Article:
Recently, the New York Post ran a single page with the name of every person killed in a mass shooting since 1964 when Charles Whitman began firing from the top of a clock tower at the University of Texas.

For most, they just looked at the page full of names in fairly small print and sat stunned. For some of us, we hunted the name or names of people we knew and remembered both the good times and the horror of learning they were gone.

Someone else did something different. They recognized something important.

If this is accurate, then your chances of being killed by lightning were greater than being killed in a mass shooting.

So, I did a little digging. Sure enough, the 30-year average for lightning fatalities is, indeed, 43 per year. That’s more than the number of people killed in mass shootings.

Now, does that mean we shouldn’t try and figure out how to stop them? Of course not. There’s something very wrong with people who do this sort of thing and with a society where such things happen, so of course we want to examine the issue and find solutions.

However, let’s not get stupid about it, either.

“Oh, but we have to. Mass shootings are on the rise! We have to do something and do it right now!” someone will exclaim.

Except, not necessarily. Over at the Cato Institute, they took a look at whether mass shootings were on the rise shortly after Parkland. What they found was that evidence of such a rise, with the exception of the last two years or so, is kind of sketchy. Now, since Parkland, we’ve had a number of high-profile mass shootings, to be sure. Yet it’s also too soon to declare a trend.

Meanwhile, the number of people killed by lightning strikes is pretty constant.

Cato found, post-Parkland, that the average number of people killed to be fairly low:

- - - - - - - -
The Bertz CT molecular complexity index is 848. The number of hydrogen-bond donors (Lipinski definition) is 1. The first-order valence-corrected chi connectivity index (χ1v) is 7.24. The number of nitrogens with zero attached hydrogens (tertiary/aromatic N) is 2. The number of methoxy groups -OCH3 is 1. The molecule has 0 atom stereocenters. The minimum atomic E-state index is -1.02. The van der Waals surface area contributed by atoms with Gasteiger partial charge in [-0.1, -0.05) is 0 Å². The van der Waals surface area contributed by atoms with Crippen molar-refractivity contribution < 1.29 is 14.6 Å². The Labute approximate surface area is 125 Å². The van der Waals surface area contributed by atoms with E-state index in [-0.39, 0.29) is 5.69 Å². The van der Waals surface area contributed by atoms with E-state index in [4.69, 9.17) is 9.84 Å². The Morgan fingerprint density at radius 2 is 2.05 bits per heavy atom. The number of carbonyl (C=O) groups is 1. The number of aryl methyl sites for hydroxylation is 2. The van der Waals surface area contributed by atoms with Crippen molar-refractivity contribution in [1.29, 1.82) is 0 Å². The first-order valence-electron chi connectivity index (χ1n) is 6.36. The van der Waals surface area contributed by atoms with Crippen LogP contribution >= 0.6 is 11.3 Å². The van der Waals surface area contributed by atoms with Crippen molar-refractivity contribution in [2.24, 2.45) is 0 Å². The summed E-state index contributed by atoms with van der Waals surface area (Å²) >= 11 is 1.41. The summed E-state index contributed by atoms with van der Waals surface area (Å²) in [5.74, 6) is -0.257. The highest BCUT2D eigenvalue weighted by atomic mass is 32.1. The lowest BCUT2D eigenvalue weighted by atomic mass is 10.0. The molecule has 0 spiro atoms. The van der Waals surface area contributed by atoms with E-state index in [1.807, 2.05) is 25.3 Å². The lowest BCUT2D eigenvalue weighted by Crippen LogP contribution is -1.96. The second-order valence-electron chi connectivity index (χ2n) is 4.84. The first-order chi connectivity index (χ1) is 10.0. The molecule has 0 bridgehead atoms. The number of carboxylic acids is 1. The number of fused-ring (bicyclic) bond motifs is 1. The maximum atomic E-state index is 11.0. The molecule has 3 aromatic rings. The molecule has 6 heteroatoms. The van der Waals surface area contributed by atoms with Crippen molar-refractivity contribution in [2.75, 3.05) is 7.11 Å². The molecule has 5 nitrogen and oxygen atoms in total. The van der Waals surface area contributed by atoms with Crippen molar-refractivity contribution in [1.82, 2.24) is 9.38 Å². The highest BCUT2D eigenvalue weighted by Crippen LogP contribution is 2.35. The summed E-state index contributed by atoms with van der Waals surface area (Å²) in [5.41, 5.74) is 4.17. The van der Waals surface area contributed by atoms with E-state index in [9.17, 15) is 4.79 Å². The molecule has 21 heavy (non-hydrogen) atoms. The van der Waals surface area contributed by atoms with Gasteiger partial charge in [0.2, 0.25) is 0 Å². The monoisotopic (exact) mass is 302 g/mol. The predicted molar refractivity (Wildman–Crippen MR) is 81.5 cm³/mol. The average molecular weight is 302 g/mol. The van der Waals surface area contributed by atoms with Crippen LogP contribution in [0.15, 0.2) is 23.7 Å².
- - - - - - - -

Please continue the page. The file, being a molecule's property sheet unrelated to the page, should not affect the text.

It seems more transparent to simply examine annual estimates from the graph. Adding a preliminary estimate of 17 deaths from Parkland to the Mother Jones list brings the total number of deaths up to 816 from 98 mass shootings between 1982 and early 2018 – or just 23 deaths per year.  That makes this sort of random mass shooting one of the rarest mortality risks imaginable. Falling or the flu are far more dangerous. Even when it comes to guns, 23 deaths a year pales next to the number of homicides by firearms in 2014 alone, which was 11,208 (69% of all homicides)  and the number of suicides by firearms, which was 21,386 (50% of all suicides).

Every time one of these random mass shootings occurs, journalists and legislators invariably seize on the tragedy to lecture about the need for artfully unspecificchanges in federal gun control laws. Of all the risks posed by guns or knives, however, random mass shootings are among the least likely.

That represent fairly recent numbers and a fairly broad base for which to draw comparisons. It does seem that 2019 skews the average a bit higher than that, to be accurate. After all, we’ve had El Paso, Dayton, Virginia Beach, and Aurora, Ill.

El Paso alone almost accounted for the entire average for the year, based on the Cato findings, and we had a few other serious mass shootings as well.

Even so, it doesn’t necessarily hold that this is a constant state.

Until we can see definitively that this is a trend and not an aberration, the reality remains the same. You’re more likely to die from lightning than a mass shooting.